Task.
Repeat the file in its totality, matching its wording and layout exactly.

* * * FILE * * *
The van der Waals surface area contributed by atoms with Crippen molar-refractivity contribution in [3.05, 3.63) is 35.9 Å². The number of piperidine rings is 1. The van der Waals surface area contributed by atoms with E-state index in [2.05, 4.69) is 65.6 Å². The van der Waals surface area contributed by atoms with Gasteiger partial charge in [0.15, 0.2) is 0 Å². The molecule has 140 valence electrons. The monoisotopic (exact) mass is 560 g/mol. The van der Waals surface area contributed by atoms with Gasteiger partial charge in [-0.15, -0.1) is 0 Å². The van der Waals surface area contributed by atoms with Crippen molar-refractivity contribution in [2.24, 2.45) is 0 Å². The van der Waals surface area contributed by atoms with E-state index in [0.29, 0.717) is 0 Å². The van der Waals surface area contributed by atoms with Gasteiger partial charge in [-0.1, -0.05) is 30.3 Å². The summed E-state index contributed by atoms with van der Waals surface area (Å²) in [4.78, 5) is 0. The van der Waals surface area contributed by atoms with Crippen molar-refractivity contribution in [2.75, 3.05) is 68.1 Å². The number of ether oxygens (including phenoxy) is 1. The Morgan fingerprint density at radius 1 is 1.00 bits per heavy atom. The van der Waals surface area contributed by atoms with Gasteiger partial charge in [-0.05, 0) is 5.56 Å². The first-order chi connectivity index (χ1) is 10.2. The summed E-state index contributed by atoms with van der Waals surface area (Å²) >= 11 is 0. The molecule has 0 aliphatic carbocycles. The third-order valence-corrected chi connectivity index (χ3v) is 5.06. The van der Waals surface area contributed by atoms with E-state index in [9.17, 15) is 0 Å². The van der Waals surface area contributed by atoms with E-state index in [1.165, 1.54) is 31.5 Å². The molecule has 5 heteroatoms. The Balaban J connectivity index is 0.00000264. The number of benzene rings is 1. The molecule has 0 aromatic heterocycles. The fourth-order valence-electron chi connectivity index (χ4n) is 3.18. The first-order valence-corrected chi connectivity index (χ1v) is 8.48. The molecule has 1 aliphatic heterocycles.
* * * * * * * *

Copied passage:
The van der Waals surface area contributed by atoms with Crippen molar-refractivity contribution in [3.05, 3.63) is 35.9 Å². The number of piperidine rings is 1. The van der Waals surface area contributed by atoms with E-state index in [2.05, 4.69) is 65.6 Å². The van der Waals surface area contributed by atoms with Gasteiger partial charge in [0.15, 0.2) is 0 Å². The molecule has 140 valence electrons. The monoisotopic (exact) mass is 560 g/mol. The van der Waals surface area contributed by atoms with Gasteiger partial charge in [-0.15, -0.1) is 0 Å². The van der Waals surface area contributed by atoms with Crippen molar-refractivity contribution in [2.24, 2.45) is 0 Å². The van der Waals surface area contributed by atoms with E-state index in [0.29, 0.717) is 0 Å². The van der Waals surface area contributed by atoms with Gasteiger partial charge in [-0.1, -0.05) is 30.3 Å². The summed E-state index contributed by atoms with van der Waals surface area (Å²) in [4.78, 5) is 0. The van der Waals surface area contributed by atoms with Crippen molar-refractivity contribution in [2.75, 3.05) is 68.1 Å². The number of ether oxygens (including phenoxy) is 1. The Morgan fingerprint density at radius 1 is 1.00 bits per heavy atom. The van der Waals surface area contributed by atoms with Gasteiger partial charge in [-0.05, 0) is 5.56 Å². The first-order chi connectivity index (χ1) is 10.2. The summed E-state index contributed by atoms with van der Waals surface area (Å²) >= 11 is 0. The molecule has 0 aliphatic carbocycles. The third-order valence-corrected chi connectivity index (χ3v) is 5.06. The van der Waals surface area contributed by atoms with E-state index in [9.17, 15) is 0 Å². The van der Waals surface area contributed by atoms with E-state index in [1.165, 1.54) is 31.5 Å². The molecule has 5 heteroatoms. The Balaban J connectivity index is 0.00000264. The number of benzene rings is 1. The molecule has 0 aromatic heterocycles. The fourth-order valence-electron chi connectivity index (χ4n) is 3.18. The first-order valence-corrected chi connectivity index (χ1v) is 8.48. The molecule has 1 aliphatic heterocycles.